Scuba Diver Ocean Planet - - Ocean Watch - By Ju­lian Hyde and Cyn­thia Ne­sha

Malaysia is part of the Co­ral Tri­an­gle, an area recog­nised as hav­ing the world’s high­est marine bio­di­ver­sity. Co­ral reefs are an im­por­tant eco­log­i­cal and eco­nomic re­source, pro­vid­ing a range of valu­able “ecosys­tem ser­vices” to mil­lions of peo­ple around the world. In Malaysia, one es­ti­mate puts the value of co­ral reefs as high as RM 50 bil­lion (US$13.4bn) per year. Yet, Malay­isa’s reefs are still un­der threat, as are many reefs around the world. But Reef Check Malay­isia, part of one of the world’s big­gest co­ral reef mon­i­tor­ing or­gan­i­sa­tions, are on hand to help turn this around.

CO­RAL 101

• Co­ral reefs are among the most di­verse and pro­duc­tive com­mu­ni­ties on Earth. They are breed­ing and feed­ing grounds for one-third of all marine species and pro­vide food and liveli­hoods for hun­dreds of mil­lions of peo­ple around the world.

• They cover less than one tenth of one per­cent of the worlds’ ocean floor.

• Co­rals are an­i­mals. An in­di­vid­ual “polyp” has a sim­ple body with a stom­ach and ten­ta­cles that catch food from the wa­ter.

• Co­ral reef struc­tures are made of lime­stone se­creted by mil­lions of in­di­vid­ual polyps liv­ing in colonies.

• Co­rals are eas­ily dam­aged.

• Tiny pho­to­syn­thetic al­gae, zoox­an­thel­lae, live in­side the co­ral polyps and use sun­light to pro­duce food for the co­ral – the co­ral gets up

to 90 per­cent of its food from this source. Zoox­an­thel­lae also give the co­ral its colour.

• When stressed (for ex­am­ple by pol­lu­tion, sed­i­men­ta­tion or warm wa­ter) co­ral ex­pels the zoox­an­thel­lae, leav­ing be­hind the ex­posed skeleton and re­sult­ing in co­ral bleach­ing.


Co­rals need high lev­els of sun­light, clear wa­ter, and sur­vive in a rel­a­tively nar­row range of tem­per­a­tures. Reefs are highly sen­si­tive to a va­ri­ety of ex­ter­nal threats:

• Sed­i­men­ta­tion from de­vel­op­ment on land re­duces sun­light in the wa­ter, pre­vent­ing zoox­an­thel­lae from pro­duc­ing food for the co­rals.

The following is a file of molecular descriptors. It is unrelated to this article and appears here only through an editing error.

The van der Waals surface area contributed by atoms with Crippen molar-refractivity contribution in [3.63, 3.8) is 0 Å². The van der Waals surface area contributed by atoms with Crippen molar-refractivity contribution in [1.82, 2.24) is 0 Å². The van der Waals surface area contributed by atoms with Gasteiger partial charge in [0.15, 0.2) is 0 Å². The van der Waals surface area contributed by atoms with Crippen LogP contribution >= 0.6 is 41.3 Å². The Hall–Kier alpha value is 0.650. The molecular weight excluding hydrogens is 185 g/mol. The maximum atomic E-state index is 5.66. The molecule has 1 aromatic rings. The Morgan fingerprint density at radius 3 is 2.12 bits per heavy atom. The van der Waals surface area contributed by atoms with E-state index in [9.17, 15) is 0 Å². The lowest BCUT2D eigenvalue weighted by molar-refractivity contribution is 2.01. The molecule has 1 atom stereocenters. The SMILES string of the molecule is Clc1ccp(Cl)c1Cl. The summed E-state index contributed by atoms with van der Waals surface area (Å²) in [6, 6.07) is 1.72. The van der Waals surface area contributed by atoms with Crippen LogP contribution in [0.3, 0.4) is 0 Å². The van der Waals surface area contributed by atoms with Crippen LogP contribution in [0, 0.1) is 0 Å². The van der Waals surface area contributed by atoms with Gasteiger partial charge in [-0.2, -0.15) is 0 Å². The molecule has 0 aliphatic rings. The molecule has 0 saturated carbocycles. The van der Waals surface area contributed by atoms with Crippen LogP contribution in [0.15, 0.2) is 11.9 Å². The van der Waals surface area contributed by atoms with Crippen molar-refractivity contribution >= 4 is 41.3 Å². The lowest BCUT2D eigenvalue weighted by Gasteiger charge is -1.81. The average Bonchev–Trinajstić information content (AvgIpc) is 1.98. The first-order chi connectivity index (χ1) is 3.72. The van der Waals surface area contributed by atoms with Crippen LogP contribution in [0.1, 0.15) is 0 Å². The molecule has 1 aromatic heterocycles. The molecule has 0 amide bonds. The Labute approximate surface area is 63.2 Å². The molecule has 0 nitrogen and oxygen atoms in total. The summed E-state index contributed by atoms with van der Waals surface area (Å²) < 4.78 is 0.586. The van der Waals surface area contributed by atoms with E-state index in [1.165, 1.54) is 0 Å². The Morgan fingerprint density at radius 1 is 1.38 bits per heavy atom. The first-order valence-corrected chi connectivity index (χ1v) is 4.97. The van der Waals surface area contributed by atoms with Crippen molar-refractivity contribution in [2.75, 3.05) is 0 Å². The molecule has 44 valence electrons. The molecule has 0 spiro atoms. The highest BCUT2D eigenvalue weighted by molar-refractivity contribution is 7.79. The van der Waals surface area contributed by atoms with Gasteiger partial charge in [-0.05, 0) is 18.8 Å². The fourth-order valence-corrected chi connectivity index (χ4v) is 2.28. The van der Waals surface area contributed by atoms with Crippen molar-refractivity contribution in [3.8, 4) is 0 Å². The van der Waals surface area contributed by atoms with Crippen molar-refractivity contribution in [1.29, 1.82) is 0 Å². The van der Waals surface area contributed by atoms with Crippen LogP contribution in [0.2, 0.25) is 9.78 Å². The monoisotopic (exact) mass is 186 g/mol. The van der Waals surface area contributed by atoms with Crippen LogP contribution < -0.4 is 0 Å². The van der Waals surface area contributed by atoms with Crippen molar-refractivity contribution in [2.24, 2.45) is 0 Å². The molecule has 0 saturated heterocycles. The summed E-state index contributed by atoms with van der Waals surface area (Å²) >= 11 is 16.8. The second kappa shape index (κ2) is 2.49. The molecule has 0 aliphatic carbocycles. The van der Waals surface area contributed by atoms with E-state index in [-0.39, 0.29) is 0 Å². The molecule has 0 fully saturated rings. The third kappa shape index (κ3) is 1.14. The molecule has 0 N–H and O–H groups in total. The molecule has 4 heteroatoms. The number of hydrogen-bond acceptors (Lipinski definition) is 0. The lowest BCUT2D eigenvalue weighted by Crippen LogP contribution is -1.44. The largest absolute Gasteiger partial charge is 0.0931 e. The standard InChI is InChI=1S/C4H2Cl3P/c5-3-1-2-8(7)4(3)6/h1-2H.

On the front­lines of the fight to pro­tect Malaysia’s beau­ti­ful, vi­tal co­ral reefs, Reef Check Malaysia is tack­ling the is­sues from ev­ery an­gle

• Pol­lu­tion from a va­ri­ety of chem­i­cals re­leased into the sea can kill co­rals and other or­gan­isms.

• Over­fish­ing and de­struc­tive fish­ing af­fects the bal­ance of the marine ecosys­tem.

• Global cli­mate change and in­creases in wa­ter tem­per­a­tures of only one or two de­grees centi­grade can cause co­rals to bleach.

• In­creased car­bon diox­ide in the at­mos­phere is chang­ing the acid­ity of the oceans and mak­ing it dif­fi­cult for co­rals to grow their reef­build­ing skele­tons.


• Mis­sion: To raise aware­ness of the im­por­tance of, and threats to, co­ral reefs.

• Founded in 1996.

• Is the world’s largest in­ter­na­tional co­ral reef mon­i­tor­ing pro­gramme in­volv­ing vol­un­teer recre­ational divers and marine sci­en­tists.

• Ac­tive in 82 coun­tries and ter­ri­to­ries.

• Reef Check Malaysia (RCM) was reg­is­tered in 2007.


A. Eco Ac­tion: Train­ing divers to as­sist with sur­veys and con­duct­ing the an­nual Reef Check sur­vey pro­gramme. Since 2007, RCM has trained over 600 Eco Divers and Train­ers. In 2014, the RCM sur­vey pro­gramme cov­ered 190 sites around Malaysia.

B. Out­reach: Ed­u­cat­ing and rais­ing aware­ness about co­ral reefs and the need to con­serve co­ral reefs for the fu­ture. Since 2008, RCM has con­ducted pro­grammes in more than 50 schools around Malaysia.

C. Ad­vo­cacy: Pro­mot­ing co­ral reef con­ser­va­tion and sus­tain­abil­ity con­cepts and needs to de­ci­sion mak­ers in govern­ment and other key groups. Since 2007, RCM has con­ducted reef con­ser­va­tion pro­grammes with com­mu­ni­ties around Malaysia, in­clud­ing Pu­lau Tioman, Pu­lau Per­hen­tian, Pu­lau Pangkor and Pu­lau Man­tanani.